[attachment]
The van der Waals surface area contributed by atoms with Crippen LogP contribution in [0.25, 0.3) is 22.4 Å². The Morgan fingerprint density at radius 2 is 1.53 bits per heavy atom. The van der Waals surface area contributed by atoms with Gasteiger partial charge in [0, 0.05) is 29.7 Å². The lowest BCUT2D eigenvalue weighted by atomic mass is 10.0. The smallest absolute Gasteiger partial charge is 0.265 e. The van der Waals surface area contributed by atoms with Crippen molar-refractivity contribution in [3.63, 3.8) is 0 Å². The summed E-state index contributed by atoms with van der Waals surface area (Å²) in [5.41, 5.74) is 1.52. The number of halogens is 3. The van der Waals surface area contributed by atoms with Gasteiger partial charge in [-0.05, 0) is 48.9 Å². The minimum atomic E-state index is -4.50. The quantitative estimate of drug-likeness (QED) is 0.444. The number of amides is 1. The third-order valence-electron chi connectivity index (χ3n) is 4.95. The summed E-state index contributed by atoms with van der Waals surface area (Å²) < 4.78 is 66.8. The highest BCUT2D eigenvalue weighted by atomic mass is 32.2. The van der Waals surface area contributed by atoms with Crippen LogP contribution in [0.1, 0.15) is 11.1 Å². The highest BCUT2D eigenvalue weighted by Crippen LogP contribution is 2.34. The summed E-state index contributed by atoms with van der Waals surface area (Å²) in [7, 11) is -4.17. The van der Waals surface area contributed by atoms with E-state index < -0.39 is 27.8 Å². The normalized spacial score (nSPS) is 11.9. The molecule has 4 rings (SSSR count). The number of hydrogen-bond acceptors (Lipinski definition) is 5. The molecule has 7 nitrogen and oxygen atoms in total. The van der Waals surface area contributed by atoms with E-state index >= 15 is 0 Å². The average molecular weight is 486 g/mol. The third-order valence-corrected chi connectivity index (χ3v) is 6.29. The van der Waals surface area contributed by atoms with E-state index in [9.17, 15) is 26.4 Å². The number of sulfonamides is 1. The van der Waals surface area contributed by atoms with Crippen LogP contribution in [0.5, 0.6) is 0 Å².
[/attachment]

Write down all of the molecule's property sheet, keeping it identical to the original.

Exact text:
The van der Waals surface area contributed by atoms with Crippen LogP contribution in [0.25, 0.3) is 22.4 Å². The Morgan fingerprint density at radius 2 is 1.53 bits per heavy atom. The van der Waals surface area contributed by atoms with Gasteiger partial charge in [0, 0.05) is 29.7 Å². The lowest BCUT2D eigenvalue weighted by atomic mass is 10.0. The smallest absolute Gasteiger partial charge is 0.265 e. The van der Waals surface area contributed by atoms with Crippen molar-refractivity contribution in [3.63, 3.8) is 0 Å². The summed E-state index contributed by atoms with van der Waals surface area (Å²) in [5.41, 5.74) is 1.52. The number of halogens is 3. The van der Waals surface area contributed by atoms with Gasteiger partial charge in [-0.05, 0) is 48.9 Å². The minimum atomic E-state index is -4.50. The quantitative estimate of drug-likeness (QED) is 0.444. The number of amides is 1. The third-order valence-electron chi connectivity index (χ3n) is 4.95. The summed E-state index contributed by atoms with van der Waals surface area (Å²) < 4.78 is 66.8. The highest BCUT2D eigenvalue weighted by atomic mass is 32.2. The van der Waals surface area contributed by atoms with Crippen LogP contribution in [0.1, 0.15) is 11.1 Å². The highest BCUT2D eigenvalue weighted by Crippen LogP contribution is 2.34. The summed E-state index contributed by atoms with van der Waals surface area (Å²) in [7, 11) is -4.17. The van der Waals surface area contributed by atoms with E-state index < -0.39 is 27.8 Å². The normalized spacial score (nSPS) is 11.9. The molecule has 4 rings (SSSR count). The number of hydrogen-bond acceptors (Lipinski definition) is 5. The molecule has 7 nitrogen and oxygen atoms in total. The van der Waals surface area contributed by atoms with E-state index >= 15 is 0 Å². The average molecular weight is 486 g/mol. The third-order valence-corrected chi connectivity index (χ3v) is 6.29. The van der Waals surface area contributed by atoms with E-state index in [9.17, 15) is 26.4 Å². The number of sulfonamides is 1. The van der Waals surface area contributed by atoms with Crippen LogP contribution in [0.5, 0.6) is 0 Å².